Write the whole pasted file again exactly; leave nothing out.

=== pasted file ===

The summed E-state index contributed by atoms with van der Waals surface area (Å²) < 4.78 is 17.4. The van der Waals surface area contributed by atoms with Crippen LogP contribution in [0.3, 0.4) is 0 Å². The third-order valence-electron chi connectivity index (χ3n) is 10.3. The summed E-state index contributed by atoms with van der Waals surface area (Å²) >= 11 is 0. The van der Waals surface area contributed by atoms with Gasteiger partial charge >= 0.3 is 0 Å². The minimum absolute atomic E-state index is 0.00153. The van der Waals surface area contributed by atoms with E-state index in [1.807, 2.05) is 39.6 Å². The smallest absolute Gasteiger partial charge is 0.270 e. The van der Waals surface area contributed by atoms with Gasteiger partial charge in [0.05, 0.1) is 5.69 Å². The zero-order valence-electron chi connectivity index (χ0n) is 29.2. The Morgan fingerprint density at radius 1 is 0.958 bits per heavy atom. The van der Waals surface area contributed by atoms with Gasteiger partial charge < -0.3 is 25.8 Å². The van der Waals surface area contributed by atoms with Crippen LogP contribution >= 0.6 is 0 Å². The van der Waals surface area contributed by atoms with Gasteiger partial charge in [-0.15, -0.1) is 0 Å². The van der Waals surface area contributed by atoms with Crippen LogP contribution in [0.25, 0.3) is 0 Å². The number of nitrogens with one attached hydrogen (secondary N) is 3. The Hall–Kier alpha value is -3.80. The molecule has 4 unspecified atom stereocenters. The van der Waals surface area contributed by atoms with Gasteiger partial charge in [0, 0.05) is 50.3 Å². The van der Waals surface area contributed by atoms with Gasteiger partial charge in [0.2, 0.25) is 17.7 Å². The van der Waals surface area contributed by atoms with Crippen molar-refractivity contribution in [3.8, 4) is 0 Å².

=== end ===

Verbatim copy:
The summed E-state index contributed by atoms with van der Waals surface area (Å²) < 4.78 is 17.4. The van der Waals surface area contributed by atoms with Crippen LogP contribution in [0.3, 0.4) is 0 Å². The third-order valence-electron chi connectivity index (χ3n) is 10.3. The summed E-state index contributed by atoms with van der Waals surface area (Å²) >= 11 is 0. The van der Waals surface area contributed by atoms with Gasteiger partial charge >= 0.3 is 0 Å². The minimum absolute atomic E-state index is 0.00153. The van der Waals surface area contributed by atoms with E-state index in [1.807, 2.05) is 39.6 Å². The smallest absolute Gasteiger partial charge is 0.270 e. The van der Waals surface area contributed by atoms with Gasteiger partial charge in [0.05, 0.1) is 5.69 Å². The zero-order valence-electron chi connectivity index (χ0n) is 29.2. The Morgan fingerprint density at radius 1 is 0.958 bits per heavy atom. The van der Waals surface area contributed by atoms with Gasteiger partial charge < -0.3 is 25.8 Å². The van der Waals surface area contributed by atoms with Crippen LogP contribution >= 0.6 is 0 Å². The van der Waals surface area contributed by atoms with Gasteiger partial charge in [-0.15, -0.1) is 0 Å². The van der Waals surface area contributed by atoms with Crippen LogP contribution in [0.25, 0.3) is 0 Å². The number of nitrogens with one attached hydrogen (secondary N) is 3. The Hall–Kier alpha value is -3.80. The molecule has 4 unspecified atom stereocenters. The van der Waals surface area contributed by atoms with Gasteiger partial charge in [0, 0.05) is 50.3 Å². The van der Waals surface area contributed by atoms with Gasteiger partial charge in [0.2, 0.25) is 17.7 Å². The van der Waals surface area contributed by atoms with Crippen molar-refractivity contribution in [3.8, 4) is 0 Å².